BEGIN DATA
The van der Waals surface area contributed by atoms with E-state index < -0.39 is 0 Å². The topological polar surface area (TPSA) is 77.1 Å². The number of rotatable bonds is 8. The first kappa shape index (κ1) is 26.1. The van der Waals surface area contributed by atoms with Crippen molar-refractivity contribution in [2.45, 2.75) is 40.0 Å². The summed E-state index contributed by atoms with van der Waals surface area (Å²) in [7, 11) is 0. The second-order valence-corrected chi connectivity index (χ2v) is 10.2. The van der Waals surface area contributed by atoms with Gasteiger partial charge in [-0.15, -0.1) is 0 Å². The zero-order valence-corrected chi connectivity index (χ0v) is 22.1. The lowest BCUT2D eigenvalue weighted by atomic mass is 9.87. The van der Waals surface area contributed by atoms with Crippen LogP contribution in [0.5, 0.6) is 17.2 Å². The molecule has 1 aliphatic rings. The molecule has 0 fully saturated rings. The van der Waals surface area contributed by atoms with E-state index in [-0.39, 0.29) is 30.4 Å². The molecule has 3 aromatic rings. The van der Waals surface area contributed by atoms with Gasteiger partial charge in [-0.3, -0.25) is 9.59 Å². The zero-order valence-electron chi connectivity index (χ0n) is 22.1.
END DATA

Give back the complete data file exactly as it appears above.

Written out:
The van der Waals surface area contributed by atoms with E-state index < -0.39 is 0 Å². The topological polar surface area (TPSA) is 77.1 Å². The number of rotatable bonds is 8. The first kappa shape index (κ1) is 26.1. The van der Waals surface area contributed by atoms with Crippen molar-refractivity contribution in [2.45, 2.75) is 40.0 Å². The summed E-state index contributed by atoms with van der Waals surface area (Å²) in [7, 11) is 0. The second-order valence-corrected chi connectivity index (χ2v) is 10.2. The van der Waals surface area contributed by atoms with Gasteiger partial charge in [-0.15, -0.1) is 0 Å². The zero-order valence-corrected chi connectivity index (χ0v) is 22.1. The lowest BCUT2D eigenvalue weighted by atomic mass is 9.87. The van der Waals surface area contributed by atoms with Crippen LogP contribution in [0.5, 0.6) is 17.2 Å². The molecule has 1 aliphatic rings. The molecule has 0 fully saturated rings. The van der Waals surface area contributed by atoms with E-state index in [-0.39, 0.29) is 30.4 Å². The molecule has 3 aromatic rings. The van der Waals surface area contributed by atoms with Gasteiger partial charge in [-0.3, -0.25) is 9.59 Å². The zero-order valence-electron chi connectivity index (χ0n) is 22.1.